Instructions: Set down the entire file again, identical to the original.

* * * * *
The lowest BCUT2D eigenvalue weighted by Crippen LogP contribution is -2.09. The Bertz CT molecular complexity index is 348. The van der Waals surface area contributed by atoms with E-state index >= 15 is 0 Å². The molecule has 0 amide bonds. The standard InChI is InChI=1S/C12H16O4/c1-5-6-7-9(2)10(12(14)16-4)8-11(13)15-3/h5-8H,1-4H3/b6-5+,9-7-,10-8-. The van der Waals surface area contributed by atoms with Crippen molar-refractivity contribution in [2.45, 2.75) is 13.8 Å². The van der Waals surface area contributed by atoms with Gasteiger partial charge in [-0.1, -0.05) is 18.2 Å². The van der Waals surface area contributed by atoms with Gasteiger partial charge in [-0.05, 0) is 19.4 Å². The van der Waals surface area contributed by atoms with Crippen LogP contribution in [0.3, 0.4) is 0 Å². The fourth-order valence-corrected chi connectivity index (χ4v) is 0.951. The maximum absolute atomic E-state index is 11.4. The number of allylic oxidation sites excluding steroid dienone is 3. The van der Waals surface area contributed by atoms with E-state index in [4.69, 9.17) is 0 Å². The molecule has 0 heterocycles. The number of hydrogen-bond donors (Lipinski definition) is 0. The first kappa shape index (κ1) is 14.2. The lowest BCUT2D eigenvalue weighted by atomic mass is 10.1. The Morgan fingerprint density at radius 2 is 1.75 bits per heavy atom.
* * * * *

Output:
The lowest BCUT2D eigenvalue weighted by Crippen LogP contribution is -2.09. The Bertz CT molecular complexity index is 348. The van der Waals surface area contributed by atoms with E-state index >= 15 is 0 Å². The molecule has 0 amide bonds. The standard InChI is InChI=1S/C12H16O4/c1-5-6-7-9(2)10(12(14)16-4)8-11(13)15-3/h5-8H,1-4H3/b6-5+,9-7-,10-8-. The van der Waals surface area contributed by atoms with Crippen molar-refractivity contribution in [2.45, 2.75) is 13.8 Å². The van der Waals surface area contributed by atoms with Gasteiger partial charge in [-0.1, -0.05) is 18.2 Å². The van der Waals surface area contributed by atoms with Gasteiger partial charge in [-0.05, 0) is 19.4 Å². The van der Waals surface area contributed by atoms with Crippen LogP contribution in [0.3, 0.4) is 0 Å². The fourth-order valence-corrected chi connectivity index (χ4v) is 0.951. The maximum absolute atomic E-state index is 11.4. The number of allylic oxidation sites excluding steroid dienone is 3. The van der Waals surface area contributed by atoms with E-state index in [4.69, 9.17) is 0 Å². The molecule has 0 heterocycles. The number of hydrogen-bond donors (Lipinski definition) is 0. The first kappa shape index (κ1) is 14.2. The lowest BCUT2D eigenvalue weighted by atomic mass is 10.1. The Morgan fingerprint density at radius 2 is 1.75 bits per heavy atom.